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Match policy with local initiatives

An interview with Dr. Philip Kovacs

Match policy with local initiatives

You may know Dr. Philip Kovacs from his time at the Educator Roundtable, the group that sent a petition to Congress in 2008 asking it to repeal the No Child Left Behind (NCLB) Act. Dr. Kovacs’ teaching career has ranged from working with 50 students per class in South Korea to teaching high school students in the United States, and now educating students at the University of Alabama in Huntsville. He is currently working on using social networking sites to help children learn to read, as well as a college live-in experience for students with low socio-economic status. With a Ph.D. in Educational Policy Study, Dr. Kovacs hopes to return to policy makers to secure funding for exciting educational programs like these.

What led you to found the Educator Roundtable?

The final chapter of my dissertation included a call for scholars to leave academia and to go into policy. To put my money where my mouth was, I decided to start a policy/advocacy organization. While the Educator Roundtable is probably best known for its petition to repeal NCLB, we also raised $65,000 to fund mailings, buy newspaper ads, and run phone campaigns. I am proud to say that we were the first organization to really push back against what we saw as destructive legislation.

What do you think of the current administration’s vision of education?

I hear the words “economic competition” a lot when I hear the President speak, but I don’t hear words like “democracy” and “creativity.” The vast majority of schools are NOT failing. The notion that we aren’t economically competitive is not only problematic, it’s an outright lie. If we look at research by Bracey and others and actually compare scores that match age and income level, the United States scores very highly. Even so, I do not believe the state of economic competition or international test score placement should be defining what it means to be educated in this country.

What DOES it mean to be educated?

I think we should disagree on that. We live in a pluralistic society with over 300 million people; there can and should be multiple purposes for schooling. We live in a representative democracy, and we need individuals with a variety of skills and capacities to maintain a sustainable, worthy, beautiful country.

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My recent views have been shaped by having a 16-month-old son and not wanting him to go into a transactional education system where numbers are worshipped more than a complete organism. When my son would fall while learning to walk, our cheers quickly moved him from crying to laughing. Those cheers were a reward for risk taking, accepting failure, perseverance, and resiliency. I want my son to LOVE learning… yet we turn so many children off to learning by making them feel bad for their mistakes. But the point of school is failure... if you already knew it all, you wouldn’t need to be there.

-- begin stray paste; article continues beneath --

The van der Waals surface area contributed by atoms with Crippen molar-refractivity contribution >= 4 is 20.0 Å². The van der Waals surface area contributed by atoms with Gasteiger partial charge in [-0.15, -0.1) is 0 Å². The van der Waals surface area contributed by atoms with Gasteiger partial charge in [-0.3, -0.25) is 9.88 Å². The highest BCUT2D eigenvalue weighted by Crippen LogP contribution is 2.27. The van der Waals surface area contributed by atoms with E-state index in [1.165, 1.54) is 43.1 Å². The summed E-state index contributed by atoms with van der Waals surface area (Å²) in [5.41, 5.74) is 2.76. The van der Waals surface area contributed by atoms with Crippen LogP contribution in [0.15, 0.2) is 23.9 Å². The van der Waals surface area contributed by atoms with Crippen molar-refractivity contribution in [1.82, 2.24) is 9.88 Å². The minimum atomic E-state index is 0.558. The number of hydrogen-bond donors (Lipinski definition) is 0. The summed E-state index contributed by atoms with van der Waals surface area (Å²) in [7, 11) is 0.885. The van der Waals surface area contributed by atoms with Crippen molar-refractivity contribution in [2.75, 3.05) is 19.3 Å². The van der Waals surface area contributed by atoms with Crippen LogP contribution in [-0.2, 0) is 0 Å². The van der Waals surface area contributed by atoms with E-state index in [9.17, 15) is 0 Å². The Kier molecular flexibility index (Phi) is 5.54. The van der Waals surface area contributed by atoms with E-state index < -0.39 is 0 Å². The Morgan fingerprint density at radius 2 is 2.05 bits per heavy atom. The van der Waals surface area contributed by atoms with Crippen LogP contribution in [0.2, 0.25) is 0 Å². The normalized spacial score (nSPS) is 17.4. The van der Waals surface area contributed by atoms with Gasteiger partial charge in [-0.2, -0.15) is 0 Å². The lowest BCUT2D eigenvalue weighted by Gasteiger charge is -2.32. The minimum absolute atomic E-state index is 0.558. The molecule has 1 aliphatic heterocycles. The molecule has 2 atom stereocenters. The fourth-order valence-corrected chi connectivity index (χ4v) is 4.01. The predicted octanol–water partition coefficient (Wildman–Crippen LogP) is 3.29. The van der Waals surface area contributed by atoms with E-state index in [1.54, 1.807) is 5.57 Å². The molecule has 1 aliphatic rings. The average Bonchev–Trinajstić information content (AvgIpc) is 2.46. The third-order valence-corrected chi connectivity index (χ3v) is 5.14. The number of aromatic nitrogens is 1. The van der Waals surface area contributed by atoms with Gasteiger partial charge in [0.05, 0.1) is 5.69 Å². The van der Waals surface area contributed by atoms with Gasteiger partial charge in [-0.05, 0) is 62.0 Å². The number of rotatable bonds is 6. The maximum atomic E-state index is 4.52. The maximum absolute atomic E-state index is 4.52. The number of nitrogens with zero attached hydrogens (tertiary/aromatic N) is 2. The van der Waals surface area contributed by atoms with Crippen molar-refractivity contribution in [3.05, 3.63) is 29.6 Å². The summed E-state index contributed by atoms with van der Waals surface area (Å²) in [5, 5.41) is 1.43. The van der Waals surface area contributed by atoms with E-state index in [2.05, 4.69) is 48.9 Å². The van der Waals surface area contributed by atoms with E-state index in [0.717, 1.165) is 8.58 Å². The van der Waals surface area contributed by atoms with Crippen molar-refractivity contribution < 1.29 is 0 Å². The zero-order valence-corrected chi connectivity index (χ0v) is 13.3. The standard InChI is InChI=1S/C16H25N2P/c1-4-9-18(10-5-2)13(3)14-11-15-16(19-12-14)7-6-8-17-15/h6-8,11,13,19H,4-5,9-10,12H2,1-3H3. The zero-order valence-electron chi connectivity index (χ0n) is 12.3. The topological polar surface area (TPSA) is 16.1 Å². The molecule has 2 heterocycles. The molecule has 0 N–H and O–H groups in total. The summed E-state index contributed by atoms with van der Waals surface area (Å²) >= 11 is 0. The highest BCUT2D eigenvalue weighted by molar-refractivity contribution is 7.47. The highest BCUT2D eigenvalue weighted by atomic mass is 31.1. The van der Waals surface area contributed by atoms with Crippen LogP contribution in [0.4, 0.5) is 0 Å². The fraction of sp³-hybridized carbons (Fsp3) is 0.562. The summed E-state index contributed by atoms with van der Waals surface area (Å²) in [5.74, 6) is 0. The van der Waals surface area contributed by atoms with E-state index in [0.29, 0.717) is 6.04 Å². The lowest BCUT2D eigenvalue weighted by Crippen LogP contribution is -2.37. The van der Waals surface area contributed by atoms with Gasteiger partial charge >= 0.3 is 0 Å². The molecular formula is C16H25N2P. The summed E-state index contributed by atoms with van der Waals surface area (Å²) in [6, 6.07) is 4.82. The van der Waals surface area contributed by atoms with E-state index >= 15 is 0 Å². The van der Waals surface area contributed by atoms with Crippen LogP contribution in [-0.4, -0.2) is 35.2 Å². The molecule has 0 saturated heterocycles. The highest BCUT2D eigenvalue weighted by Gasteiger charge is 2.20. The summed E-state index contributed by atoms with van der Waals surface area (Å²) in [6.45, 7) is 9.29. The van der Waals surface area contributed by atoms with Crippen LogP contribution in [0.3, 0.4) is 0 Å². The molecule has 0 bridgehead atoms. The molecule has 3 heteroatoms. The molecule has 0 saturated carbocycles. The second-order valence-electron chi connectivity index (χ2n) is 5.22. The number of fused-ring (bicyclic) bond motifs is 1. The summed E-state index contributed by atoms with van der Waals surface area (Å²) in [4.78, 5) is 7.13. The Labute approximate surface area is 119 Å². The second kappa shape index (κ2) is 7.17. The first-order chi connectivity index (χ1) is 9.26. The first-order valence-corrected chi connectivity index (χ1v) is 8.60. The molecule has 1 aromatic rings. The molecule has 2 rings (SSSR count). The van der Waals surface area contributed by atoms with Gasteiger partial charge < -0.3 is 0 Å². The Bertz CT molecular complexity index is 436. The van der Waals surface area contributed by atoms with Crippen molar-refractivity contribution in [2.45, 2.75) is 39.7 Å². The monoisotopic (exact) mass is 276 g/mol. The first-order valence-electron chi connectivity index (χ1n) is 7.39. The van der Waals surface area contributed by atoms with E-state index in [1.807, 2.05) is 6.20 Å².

Can you share an example of what good education looks like?

Education should be transformational, where children solve problems using art and science together. We still have a mentality of testing of discrete subjects and calling that educated. I give tests in my college classes because they tell me things about basic performance, but tests shouldn’t be the main focus of education.

In Huntsville, we are working with local middle and high schools to use an inquiry-based and project-based approach to learning. We are moving toward creating trans-disciplinary problem solvers who might head down to the local creek to test water quality; use math, science, and English to figure out what is wrong with the river; write a compelling letter to the city to get it changed; and then follow through with a political action campaign for getting it done.

How can we get there?

We live in a very exciting time, but what seems to get left out of the discussion is how we learn. Moving us from where we are to where we want to be is going to require working with cognitive science. We learn when there are meaningful connections, and we become more knowledgeable when we apply existing connections to new topics.

We are “educated” when we demonstrate the ability to transform and relate old connections and old relationships and understandings into new understandings and connections, not by finding the correct answer on a test. Educated children are resilient, persistent, metacognitive, engaged actors, capable of controlling impulses, taking calculated risks, working with others to get real problems solved and get things done.

Melinda Kolk

by Melinda Kolk

Melinda Kolk (@melindak) is the Editor of Creative Educator and the author of Teaching with Clay Animation. She has been helping educators implement project-based learning and creative technologies like clay animation into classroom teaching and learning for the past 15 years.

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